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Go Green with the Library: Cold Storage

produceMake the best out of the winter months by creating a cold storage room in your own home.

Cold storage allows you to preserve your fruits and vegetables without using as much energy as a refrigerator or freezer. One of the most popular forms of cold storage, the root cellar, is an unfinished basement in a home.

Here is some basic information, courtesy of Daisy Luther at the Organic Pepper, to get you started.  In order to properly use a root cellar, you must consider temperature, humidity, and ventilation.

Temperature

The temperature of the root cellar depends on the types of fruits and vegetables you decide to keep. Produce that can handle cold will stay stored at a colder temperature than produce that needs a warmer temperature. You can find a complete list of produce storage information online at the Organic Pepper.

Humidity

Humidity is the amount of moisture in the air in your root cellar. Like temperature, the humidity should change depending on the produce you are planning to store.

Ventilation

The more produce you store in the root cellar, the more ventilation you need. You should plan proper ventilation while constructing your root cellar.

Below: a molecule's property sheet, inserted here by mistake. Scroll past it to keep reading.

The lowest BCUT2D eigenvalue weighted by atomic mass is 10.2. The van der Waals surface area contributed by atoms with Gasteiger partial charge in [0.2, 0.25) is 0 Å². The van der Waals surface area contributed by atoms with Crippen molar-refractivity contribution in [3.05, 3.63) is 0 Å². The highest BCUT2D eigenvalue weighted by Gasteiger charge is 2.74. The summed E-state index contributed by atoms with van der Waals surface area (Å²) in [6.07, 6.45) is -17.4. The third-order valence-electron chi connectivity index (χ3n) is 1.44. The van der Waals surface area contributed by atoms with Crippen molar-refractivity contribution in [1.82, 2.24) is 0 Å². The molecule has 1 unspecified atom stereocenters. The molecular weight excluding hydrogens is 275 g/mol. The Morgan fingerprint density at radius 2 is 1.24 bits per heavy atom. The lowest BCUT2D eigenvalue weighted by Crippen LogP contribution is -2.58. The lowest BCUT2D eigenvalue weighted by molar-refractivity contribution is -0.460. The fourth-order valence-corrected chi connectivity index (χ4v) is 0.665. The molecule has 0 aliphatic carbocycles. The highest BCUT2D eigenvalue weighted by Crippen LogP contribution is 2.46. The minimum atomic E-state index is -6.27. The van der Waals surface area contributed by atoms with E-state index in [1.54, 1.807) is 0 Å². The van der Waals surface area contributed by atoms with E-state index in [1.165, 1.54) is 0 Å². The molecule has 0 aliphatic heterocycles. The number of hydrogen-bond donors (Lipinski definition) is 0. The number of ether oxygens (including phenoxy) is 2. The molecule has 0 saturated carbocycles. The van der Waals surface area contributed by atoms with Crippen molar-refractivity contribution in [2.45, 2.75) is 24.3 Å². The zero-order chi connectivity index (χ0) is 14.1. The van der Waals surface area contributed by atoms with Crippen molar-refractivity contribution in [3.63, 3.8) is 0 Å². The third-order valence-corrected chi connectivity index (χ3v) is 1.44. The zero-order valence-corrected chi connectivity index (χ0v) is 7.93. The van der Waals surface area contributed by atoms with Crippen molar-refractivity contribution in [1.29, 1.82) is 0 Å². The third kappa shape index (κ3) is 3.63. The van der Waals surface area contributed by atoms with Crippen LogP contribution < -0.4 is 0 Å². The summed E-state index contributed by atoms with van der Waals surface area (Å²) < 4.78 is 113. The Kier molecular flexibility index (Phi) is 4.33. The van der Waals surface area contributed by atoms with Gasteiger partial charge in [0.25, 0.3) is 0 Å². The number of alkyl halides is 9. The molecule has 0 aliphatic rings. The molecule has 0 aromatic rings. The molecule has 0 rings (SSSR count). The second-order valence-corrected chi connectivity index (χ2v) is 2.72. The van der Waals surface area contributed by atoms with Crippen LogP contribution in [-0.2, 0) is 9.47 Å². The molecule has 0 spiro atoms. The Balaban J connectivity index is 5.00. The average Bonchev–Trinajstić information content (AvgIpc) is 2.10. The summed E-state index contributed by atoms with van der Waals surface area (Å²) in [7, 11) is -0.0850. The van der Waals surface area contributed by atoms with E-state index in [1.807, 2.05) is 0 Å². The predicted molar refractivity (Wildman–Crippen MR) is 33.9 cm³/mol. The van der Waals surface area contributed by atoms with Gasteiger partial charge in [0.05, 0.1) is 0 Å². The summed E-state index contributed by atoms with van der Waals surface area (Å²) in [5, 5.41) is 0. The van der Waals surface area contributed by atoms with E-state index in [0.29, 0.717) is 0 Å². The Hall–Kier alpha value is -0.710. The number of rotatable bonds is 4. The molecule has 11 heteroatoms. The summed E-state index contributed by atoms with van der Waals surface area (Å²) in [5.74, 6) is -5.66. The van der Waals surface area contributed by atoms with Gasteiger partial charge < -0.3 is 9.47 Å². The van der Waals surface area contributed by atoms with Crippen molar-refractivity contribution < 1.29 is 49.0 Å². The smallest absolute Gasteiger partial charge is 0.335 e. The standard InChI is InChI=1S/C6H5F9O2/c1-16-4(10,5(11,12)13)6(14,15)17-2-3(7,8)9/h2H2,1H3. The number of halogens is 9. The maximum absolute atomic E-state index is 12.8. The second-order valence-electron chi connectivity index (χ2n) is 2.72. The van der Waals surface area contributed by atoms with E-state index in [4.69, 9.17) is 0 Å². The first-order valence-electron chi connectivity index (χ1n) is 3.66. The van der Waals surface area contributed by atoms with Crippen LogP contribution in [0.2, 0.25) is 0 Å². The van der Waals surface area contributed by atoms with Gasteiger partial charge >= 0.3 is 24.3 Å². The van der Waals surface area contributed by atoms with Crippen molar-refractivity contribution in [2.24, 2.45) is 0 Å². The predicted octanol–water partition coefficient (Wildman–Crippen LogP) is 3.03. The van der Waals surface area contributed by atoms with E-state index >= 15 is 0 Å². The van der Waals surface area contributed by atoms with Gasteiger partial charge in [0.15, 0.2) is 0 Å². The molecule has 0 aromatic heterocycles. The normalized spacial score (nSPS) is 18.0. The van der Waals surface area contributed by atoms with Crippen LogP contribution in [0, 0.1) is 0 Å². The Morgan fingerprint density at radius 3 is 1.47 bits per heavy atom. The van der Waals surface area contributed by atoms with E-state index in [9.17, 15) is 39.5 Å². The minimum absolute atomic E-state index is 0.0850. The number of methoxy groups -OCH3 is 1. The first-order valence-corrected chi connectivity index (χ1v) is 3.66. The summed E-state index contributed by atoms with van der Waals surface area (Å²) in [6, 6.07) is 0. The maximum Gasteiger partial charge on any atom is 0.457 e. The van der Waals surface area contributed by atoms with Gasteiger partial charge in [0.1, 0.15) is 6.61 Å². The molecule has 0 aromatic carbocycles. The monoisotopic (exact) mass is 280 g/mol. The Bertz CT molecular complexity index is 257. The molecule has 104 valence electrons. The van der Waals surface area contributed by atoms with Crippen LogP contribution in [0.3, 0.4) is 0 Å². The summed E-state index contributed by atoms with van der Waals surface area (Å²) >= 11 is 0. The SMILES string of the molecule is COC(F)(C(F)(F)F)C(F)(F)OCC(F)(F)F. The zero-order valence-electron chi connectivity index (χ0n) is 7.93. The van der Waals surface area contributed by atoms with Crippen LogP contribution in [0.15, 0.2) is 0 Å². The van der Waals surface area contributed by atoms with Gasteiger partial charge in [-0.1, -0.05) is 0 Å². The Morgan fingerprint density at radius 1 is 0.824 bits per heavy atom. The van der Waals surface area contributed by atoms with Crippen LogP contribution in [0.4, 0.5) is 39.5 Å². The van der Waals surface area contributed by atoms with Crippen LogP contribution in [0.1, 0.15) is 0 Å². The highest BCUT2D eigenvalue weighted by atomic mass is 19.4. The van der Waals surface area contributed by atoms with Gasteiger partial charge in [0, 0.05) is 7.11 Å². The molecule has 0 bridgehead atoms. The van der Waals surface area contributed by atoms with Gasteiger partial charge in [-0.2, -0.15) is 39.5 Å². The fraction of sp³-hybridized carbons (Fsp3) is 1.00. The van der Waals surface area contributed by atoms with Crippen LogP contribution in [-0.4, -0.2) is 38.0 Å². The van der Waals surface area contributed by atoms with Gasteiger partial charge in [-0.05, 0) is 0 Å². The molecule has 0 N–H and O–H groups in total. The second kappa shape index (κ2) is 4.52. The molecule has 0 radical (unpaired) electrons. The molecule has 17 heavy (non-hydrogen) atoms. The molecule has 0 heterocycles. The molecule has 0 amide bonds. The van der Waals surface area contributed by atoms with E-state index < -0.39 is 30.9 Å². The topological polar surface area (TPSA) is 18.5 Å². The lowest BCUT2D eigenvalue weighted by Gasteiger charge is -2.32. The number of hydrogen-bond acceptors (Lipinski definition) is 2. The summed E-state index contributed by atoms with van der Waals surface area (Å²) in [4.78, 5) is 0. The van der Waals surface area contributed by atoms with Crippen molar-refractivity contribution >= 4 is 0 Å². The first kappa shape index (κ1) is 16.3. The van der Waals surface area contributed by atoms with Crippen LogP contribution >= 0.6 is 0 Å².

A cold room is different from a root cellar in that it is a finished but unheated room of the house. You can find more information on how to make a cold room by visiting the Home Preserving Bible, another online resource for constructing cold storage rooms.

The Lackawanna County’s Library¬†collection includes books on how to preserve and cook produce with your favorite winter dishes. All of these books can be borrowed from your local library at the circulation desk.

You can access these online resources through the computers located upstairs in the Reference department at the Scranton Public Library. All you need is a library card. You can find more ways to go green by searching the “Go Green” tag in the search box at the top of the page.

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